“In the list of these issues also are: occupation of 20 percent of Georgia’s sovereign territory by Russia; campaign of ethnic cleansing, which made over 400,000 Georgians displaced in the own country, as well as recognition of Georgia’s sovereignty and territorial integrity by Russia.”

“Carrying out substantial dialogue on these issues represents a necessary precondition for full restoration of diplomatic relations between the two countries,” the Georgian Foreign Ministry said.

“Result of comprehensive dialogue between Georgia and Russia should be not only restoration of diplomatic relations between the two countries, but also withdrawal of Russian troops from the illegally occupied Georgian territories, implementation of August 12, 2008 ceasefire agreement and recognition of both countries’ internationally-recognized borders.”

“We are sure, that de-occupation of Georgia’s regions… as well as recognition of Georgia’s territorial integrity by Russia will naturally lead to restoration of diplomatic relations,” the Georgian Foreign Ministry said.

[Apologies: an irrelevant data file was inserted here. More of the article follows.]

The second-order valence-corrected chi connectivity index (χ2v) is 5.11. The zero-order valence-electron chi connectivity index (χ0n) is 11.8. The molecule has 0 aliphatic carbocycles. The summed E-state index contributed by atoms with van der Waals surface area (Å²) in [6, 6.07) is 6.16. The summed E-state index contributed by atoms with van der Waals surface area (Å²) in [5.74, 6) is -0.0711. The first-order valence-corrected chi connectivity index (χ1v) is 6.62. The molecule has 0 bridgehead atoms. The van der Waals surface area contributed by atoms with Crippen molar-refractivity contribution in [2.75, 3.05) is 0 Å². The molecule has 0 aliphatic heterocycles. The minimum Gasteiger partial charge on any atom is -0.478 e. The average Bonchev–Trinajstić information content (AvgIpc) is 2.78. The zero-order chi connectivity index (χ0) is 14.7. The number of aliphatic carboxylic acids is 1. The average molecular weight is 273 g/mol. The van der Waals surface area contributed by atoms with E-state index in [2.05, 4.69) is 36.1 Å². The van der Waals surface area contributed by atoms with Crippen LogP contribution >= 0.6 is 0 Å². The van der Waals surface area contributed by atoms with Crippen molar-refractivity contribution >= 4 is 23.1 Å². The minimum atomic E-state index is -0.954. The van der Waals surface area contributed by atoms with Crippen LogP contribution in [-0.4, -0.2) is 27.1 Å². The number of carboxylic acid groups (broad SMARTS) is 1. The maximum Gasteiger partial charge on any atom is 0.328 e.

President Saakashvili also said in televised remarks on March 3, that restoration of diplomatic ties depended on Moscow.

“Diplomatic ties with Russia were cut automatically as a result of Russia’s actions, when Russia stopped recognizing Georgia as a sovereign, independent state in August 2008,” Saakashvili said at the Vaziani firing-ground outside Tbilisi where he attended a presentation of the Georgian-manufactured multiple rocket launcher.

“These relations will be restored automatically as soon as Russia recognizes Georgia within its sovereign borders. It was not our initiative to cut these relations and I reiterate that it was caused by Russia’s actions. Now, restoration [of these ties] is in Russia’s hands, but it is done not by such declaration that they are ready [to restore diplomatic ties] – if they are ready to restore, they should at first do what is to be done for such restoration,” Saakashvili said.